And if you scan the code on the inside cover flap you can hear Mark Billingham reading chapter one of “Their Little secret” audio book.

 

So much to love!

 

 

Review: Allegra in Three Parts – Suzanne Daniel

Allegra in Three Parts

Suzanne Daniel

Pan Macmillan Australia

ISBN: 9781760781712

RRP$29.99

 

Description:

From Suzanne Daniel comes an outstanding debut novel, capturing 1970s Australia with warmth, humour and a distinctive voice. I can split myself in two . . . something I have to do because of Joy and Matilde. They are my grandmothers and I love them both and they totally love me but they can’t stand each other. Eleven-year-old Allegra shuttles between her grandmothers who live next door to one another but couldn’t be more different. Matilde works all hours and instils discipline, duty and restraint. She insists that Allegra focus on her studies to become a doctor. Meanwhile free-spirited Joy is full of colour, possibility and emotion, storing all her tears in little glass bottles. She is riding the second wave of the women’s movement in the company of her penny tortoise, Simone de Beauvoir, encouraging Ally to explore broad horizons and live her ‘true essence’.

And then there’s Rick who lives in a flat out the back and finds distraction in gambling and solace in surfing. He’s trying to be a good father to Al Pal, while grieving the woman who links them all but whose absence tears them apart. Allegra is left to orbit these three worlds wishing they loved her a little less and liked each other a lot more. Until one day the unspoken tragedy that’s created this division explodes within the person they all cherish most. Suzanne Daniel is a journalist and communications consultant who has also worked for ABC TV, the Sydney Morning Herald, the United Nations, BBC (London) and in crisis management and social services. For the past twenty years she has served on community, philanthropic and public company boards. Suzanne lives in Sydney with her husband and family. Allegra in Three Parts is her first novel.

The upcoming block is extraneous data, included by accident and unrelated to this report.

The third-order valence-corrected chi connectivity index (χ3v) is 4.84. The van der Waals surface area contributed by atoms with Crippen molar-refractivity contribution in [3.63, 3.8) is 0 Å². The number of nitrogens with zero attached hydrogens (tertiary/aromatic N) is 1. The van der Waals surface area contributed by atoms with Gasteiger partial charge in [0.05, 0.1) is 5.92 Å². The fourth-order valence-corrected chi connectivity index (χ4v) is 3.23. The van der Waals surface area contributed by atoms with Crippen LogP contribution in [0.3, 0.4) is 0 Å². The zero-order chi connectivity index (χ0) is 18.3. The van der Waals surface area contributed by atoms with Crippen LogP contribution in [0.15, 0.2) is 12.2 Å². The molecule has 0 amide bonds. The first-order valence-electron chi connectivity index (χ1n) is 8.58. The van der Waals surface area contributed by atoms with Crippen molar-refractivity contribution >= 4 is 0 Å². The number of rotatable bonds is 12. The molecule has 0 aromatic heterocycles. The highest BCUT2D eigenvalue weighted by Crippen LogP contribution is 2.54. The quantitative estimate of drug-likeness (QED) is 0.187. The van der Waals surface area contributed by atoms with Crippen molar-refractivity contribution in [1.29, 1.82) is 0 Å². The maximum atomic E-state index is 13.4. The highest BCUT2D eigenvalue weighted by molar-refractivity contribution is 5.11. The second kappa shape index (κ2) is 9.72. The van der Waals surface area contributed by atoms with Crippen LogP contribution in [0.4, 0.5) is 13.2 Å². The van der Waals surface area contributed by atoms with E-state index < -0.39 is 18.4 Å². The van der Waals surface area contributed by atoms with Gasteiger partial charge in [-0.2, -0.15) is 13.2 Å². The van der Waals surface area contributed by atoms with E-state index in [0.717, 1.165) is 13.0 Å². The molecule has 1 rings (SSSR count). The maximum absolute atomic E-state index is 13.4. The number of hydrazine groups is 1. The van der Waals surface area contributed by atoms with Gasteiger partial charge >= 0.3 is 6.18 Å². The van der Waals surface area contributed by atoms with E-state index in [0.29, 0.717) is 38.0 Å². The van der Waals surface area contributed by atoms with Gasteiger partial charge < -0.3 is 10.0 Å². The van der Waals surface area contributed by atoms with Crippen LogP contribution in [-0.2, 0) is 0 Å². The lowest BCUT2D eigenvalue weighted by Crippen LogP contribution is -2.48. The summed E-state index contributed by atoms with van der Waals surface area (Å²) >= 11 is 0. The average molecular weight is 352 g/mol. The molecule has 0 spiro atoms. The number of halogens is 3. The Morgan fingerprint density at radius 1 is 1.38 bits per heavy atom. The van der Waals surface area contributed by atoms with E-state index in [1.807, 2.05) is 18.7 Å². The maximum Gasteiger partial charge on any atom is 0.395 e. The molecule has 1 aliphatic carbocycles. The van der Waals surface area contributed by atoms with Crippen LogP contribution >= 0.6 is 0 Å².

My View:

I am sitting here in my flares, a recent “op shop” purchase, I love flares, I am searching for the musical references mentioned in this novel; I love the music of the seventies.

At the time (the 70’s) I was too young to appreciate that I was growing up female in the middle of the Women’s movement, the liberation. The movement was happening around me and I largely benefited from the struggles of my peers. Helen Reddy’s powerhouse song “I am Woman” was the anthem we all sang. https://www.youtube.com/watch?v=rptW7zOPX2E

But I digress. I am meant to be reviewing Allegra in Three Parts – and in a     roundabout way I am.

Allegra in Three Parts has many story arcs – the Women’s Liberation movement being one of them; the setting up of women’s safe houses/refuges from family violence, the challenge of attaining equal pay and conditions, education for women, the harnessing of trade unions to improve work conditions…so much more is introduced to us by the characters of grandmothers Joy and Mathilde. Joy is at the forefront of the movement, with her Liberty Club. Mathilde clearly feels that education and a good job are the key to a woman’s success and independence and she is determined that Allegra will have those opportunities. They both want the best life possible for Allegra.

 

Suzanne Daniel also creates a space here to discuss the role of fathers in family and in particular as role models for their daughters when we are introduced to Rick – Allegra’s father. As the narrative progresses his influence on the family and Allegra increases – in a positive way.

 

The characters of Rick and the grandmothers are great devices to open up discussion surrounding grief, loss and resilience.

 

There are so many more social issues subtly probed in this novel – so gently are they introduced that you hardly are aware of the lessons being shared; on racism, multiculturalism, on being different, of bullying, of class and privilege…

 

More than issues this is a book about growth and healing, forgiveness, families and love and the importance of being loved.

https://www.youtube.com/watch?v=omrGB4HgjEg

 

“There’s no formula for happiness that’s guaranteed to work

It all depends on how you treat your friends and how much you’ve been hurt

But it’s a start, when you open up your heart

And try not to hide, what you’re feeling inside

Just open up your heart.”  (p249, ‘Open Up Your Heart’ G W Thomas)